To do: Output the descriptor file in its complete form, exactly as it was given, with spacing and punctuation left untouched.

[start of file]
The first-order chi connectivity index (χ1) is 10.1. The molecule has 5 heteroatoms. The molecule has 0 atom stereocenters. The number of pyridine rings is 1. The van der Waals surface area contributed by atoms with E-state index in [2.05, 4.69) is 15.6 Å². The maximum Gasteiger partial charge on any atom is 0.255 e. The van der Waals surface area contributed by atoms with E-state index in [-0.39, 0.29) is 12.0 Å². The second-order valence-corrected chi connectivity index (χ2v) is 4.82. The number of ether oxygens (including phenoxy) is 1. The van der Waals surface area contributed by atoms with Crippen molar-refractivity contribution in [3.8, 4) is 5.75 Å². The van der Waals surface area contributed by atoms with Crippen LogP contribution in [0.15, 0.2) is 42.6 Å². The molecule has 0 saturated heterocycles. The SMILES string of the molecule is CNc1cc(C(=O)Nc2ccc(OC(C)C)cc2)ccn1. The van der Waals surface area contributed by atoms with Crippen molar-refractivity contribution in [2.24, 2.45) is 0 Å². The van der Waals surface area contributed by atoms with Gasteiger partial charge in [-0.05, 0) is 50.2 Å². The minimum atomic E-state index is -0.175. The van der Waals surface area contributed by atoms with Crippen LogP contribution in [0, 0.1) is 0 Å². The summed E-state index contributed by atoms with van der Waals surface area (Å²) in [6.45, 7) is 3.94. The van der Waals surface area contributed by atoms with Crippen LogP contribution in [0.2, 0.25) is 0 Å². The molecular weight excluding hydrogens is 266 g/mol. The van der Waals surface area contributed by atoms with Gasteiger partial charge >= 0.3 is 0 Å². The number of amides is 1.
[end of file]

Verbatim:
The first-order chi connectivity index (χ1) is 10.1. The molecule has 5 heteroatoms. The molecule has 0 atom stereocenters. The number of pyridine rings is 1. The van der Waals surface area contributed by atoms with E-state index in [2.05, 4.69) is 15.6 Å². The maximum Gasteiger partial charge on any atom is 0.255 e. The van der Waals surface area contributed by atoms with E-state index in [-0.39, 0.29) is 12.0 Å². The second-order valence-corrected chi connectivity index (χ2v) is 4.82. The number of ether oxygens (including phenoxy) is 1. The van der Waals surface area contributed by atoms with Crippen molar-refractivity contribution in [3.8, 4) is 5.75 Å². The van der Waals surface area contributed by atoms with Crippen LogP contribution in [0.15, 0.2) is 42.6 Å². The molecule has 0 saturated heterocycles. The SMILES string of the molecule is CNc1cc(C(=O)Nc2ccc(OC(C)C)cc2)ccn1. The van der Waals surface area contributed by atoms with Crippen molar-refractivity contribution in [2.24, 2.45) is 0 Å². The van der Waals surface area contributed by atoms with Gasteiger partial charge in [-0.05, 0) is 50.2 Å². The minimum atomic E-state index is -0.175. The van der Waals surface area contributed by atoms with Crippen LogP contribution in [0, 0.1) is 0 Å². The summed E-state index contributed by atoms with van der Waals surface area (Å²) in [6.45, 7) is 3.94. The van der Waals surface area contributed by atoms with Crippen LogP contribution in [0.2, 0.25) is 0 Å². The molecular weight excluding hydrogens is 266 g/mol. The van der Waals surface area contributed by atoms with Gasteiger partial charge >= 0.3 is 0 Å². The number of amides is 1.